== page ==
Hi, I use Lightroom Classic 10.1.1. I recently had some Mac problems, had to install a new OS and get a battery replaced. Since then something seems to have "broken" with the workflow of Edit in Photoshop, Save, edited photo saved as TIFF in Lightroom. Photoshop gives me an error on save saying Disk is full. But my disk isn't full. I think it must be trying to save it in the wrong place. Hoping for suggestions on how I can fix this.
It's most likely that you need to update permissions in your System Preferences... go to System Preferences > Security and Privacy > Full Disk Access > unlock with your system password > Add Lightroom to the list > Make sure the box is ticked. Do the same with Files and Folders.
Thank you. Unfortunately, that doesn't seem to have done the trick. I got the error again. I'll shut down and restart and hope that does it. But my gut says it's got something to do with how OS handles the hard drives now. I'm not good with tech, so I'll stop with my speculation.
When things are running perfectly and at default, where does Photoshop try to save/store the .TIFF edit when it returns it to Lightroom? Is there a way to check where Photoshop is trying to put that? I'm hoping if I can change that location I'll be set.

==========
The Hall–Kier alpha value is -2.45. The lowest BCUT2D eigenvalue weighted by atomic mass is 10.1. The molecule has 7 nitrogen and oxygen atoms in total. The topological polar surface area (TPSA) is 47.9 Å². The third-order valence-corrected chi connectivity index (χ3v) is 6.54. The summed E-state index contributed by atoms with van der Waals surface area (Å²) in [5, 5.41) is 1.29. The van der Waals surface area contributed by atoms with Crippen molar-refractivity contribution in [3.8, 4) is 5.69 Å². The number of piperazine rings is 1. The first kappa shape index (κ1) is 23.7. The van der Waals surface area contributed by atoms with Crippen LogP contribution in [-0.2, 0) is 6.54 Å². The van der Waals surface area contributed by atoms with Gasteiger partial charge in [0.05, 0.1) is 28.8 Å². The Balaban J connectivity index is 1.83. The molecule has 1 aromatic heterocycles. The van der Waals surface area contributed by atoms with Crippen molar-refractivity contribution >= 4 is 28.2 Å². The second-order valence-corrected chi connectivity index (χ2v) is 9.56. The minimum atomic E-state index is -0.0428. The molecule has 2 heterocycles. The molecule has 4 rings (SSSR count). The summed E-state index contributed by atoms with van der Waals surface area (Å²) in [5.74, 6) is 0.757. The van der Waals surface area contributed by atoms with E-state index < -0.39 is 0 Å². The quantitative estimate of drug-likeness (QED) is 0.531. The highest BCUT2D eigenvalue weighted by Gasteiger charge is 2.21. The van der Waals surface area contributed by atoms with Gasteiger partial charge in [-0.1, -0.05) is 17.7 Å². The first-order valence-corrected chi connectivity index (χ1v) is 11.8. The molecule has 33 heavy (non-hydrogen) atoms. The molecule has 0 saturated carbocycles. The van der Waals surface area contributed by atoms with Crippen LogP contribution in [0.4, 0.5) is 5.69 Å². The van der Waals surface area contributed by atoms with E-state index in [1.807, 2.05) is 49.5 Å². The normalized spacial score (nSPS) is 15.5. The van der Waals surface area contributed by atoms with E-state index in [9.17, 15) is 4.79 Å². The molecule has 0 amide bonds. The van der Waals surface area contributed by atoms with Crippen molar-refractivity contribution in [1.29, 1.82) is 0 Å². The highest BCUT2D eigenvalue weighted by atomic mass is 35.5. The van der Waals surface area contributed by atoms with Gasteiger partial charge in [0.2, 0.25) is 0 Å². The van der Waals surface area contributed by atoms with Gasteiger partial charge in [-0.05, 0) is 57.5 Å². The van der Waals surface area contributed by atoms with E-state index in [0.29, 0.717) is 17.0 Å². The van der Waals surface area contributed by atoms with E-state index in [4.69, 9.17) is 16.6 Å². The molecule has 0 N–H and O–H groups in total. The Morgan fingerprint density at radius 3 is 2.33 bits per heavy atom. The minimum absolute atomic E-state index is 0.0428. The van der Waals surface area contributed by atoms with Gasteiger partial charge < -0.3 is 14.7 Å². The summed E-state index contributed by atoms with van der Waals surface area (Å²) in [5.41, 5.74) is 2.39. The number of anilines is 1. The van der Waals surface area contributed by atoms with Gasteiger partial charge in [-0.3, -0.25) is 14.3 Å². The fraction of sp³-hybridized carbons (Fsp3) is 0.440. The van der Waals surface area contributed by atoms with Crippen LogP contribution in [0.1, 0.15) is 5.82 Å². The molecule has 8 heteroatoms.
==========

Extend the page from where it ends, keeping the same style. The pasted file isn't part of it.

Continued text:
To answer your question... the edited .tiff is stored along side the original image. If you navigate there from your finder you will see it in the same folder. To find that folder within Lightroom > select and right click the image and choose Show in finder.
Ahh...I think I found the problem. I'm deep in my catalog. I think that disk path actually is full. Not sure the best new path to assign, but I think I've spotted the problem. Thanks again for taking the time to reply.
Installing the new OS probably left your old user account intact, and created a new one. A lot of stuff goes into the user account, much more than people are aware of, and it's the main reason for disks filling up. The problem is that the user account is a hidden folder by default, so you don't see it. You just see available space going down.
Generally, a standard configuration of operating system plus a range of applications should not take up much more than 100 GB or so. If it's significantly more, there's probably a lot of useless dead meat there.